Assume an editor has sent out a manuscript to reviewers. Let's say the manuscript has potential but with mixed reviews; some reviewers say accept whilst others recommend revision/reject. The editor recommends re-submission. So the manuscript goes through the usual revision-resubmission-revision-... process.

As an editor, does he/she need to all reviewers to be thoroughly happy before accepting the manuscript? Can he/she accept/reject the manuscript based on the majority rule?

Note, some journals have a limit on the maximum number of re-submissions, meaning the re-submission process cannot continue forever.

3 Answers 3


First of all, reviewers give a recommendation. It is the editor who makes the final decision.

It is possible to have an editor going against the reviewers opinion. An example is this article. It is open peer-review, so you can read the reviews and the answer of the editor. He says in his comment:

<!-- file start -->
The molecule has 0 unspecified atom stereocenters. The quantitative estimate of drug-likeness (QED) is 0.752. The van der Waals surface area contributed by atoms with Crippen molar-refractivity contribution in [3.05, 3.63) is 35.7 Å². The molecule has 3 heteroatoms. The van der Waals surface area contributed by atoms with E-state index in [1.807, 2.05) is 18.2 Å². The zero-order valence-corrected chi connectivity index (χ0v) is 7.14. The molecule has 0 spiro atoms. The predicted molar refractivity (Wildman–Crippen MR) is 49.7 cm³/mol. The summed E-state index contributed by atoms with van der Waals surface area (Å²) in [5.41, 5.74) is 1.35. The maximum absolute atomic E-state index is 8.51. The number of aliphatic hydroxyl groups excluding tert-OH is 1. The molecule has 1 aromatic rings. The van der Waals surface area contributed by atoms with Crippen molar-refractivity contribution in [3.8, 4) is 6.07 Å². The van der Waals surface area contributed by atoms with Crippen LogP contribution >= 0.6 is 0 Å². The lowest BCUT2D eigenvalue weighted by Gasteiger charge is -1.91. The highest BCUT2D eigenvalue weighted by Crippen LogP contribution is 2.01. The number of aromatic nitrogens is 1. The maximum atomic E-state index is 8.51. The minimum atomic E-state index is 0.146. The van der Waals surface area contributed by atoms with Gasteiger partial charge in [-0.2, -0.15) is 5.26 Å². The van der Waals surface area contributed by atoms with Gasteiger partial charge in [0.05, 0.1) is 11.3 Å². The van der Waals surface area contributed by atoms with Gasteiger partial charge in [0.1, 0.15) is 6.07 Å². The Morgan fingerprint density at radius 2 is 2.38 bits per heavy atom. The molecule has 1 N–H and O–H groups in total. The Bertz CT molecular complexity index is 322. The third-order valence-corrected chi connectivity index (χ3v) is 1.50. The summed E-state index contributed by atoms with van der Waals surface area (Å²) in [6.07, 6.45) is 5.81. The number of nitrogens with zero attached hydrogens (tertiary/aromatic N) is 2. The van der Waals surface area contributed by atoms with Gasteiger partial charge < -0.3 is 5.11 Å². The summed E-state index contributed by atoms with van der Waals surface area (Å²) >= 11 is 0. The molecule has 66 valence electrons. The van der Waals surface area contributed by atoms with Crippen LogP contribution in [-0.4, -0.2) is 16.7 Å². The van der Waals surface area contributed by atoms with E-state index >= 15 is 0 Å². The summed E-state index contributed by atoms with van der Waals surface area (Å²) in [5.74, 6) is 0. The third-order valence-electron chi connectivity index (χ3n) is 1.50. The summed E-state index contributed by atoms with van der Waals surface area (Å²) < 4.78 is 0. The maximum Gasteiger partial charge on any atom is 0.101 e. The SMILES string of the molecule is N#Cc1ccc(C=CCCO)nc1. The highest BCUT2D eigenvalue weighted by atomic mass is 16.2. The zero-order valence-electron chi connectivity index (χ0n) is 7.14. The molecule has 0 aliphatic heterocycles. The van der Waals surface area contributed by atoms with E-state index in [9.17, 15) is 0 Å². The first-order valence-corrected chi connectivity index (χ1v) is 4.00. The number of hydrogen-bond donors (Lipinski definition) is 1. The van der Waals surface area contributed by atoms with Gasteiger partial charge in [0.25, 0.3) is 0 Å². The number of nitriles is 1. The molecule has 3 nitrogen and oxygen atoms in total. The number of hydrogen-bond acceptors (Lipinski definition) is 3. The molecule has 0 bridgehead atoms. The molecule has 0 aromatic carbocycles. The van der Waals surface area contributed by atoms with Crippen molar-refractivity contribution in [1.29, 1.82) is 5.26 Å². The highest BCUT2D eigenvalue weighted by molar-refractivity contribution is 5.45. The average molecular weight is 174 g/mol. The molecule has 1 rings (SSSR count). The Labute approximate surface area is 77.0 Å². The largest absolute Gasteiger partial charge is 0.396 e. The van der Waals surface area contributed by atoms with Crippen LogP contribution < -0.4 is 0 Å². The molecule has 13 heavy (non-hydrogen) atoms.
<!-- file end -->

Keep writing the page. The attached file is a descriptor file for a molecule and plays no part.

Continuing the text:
I decided to continue the review process even though 2 of the 3 reviews recommend rejection.

So the answer is no, an editor does not need to receive unanimous recommendations from the reviewers to make a decision.


The editor has the final say. The reviewers provide advice for the editor to act on as he or she sees fit.

There is no need for all (or indeed any) of the reviewers to recommend publication for the article to be accepted.


It is common to have disparate recommendations and priority judgements from reviewers.

As an editor I strive to follow the majority, as even an editor can be questioned if he departs too much from the reviewers' opinion.

Indeed, the key freedom and autonomy dimension of an editor lies in the choice of which reviewers inviting in the first place, much less in how to micromanage reviewers' reports.

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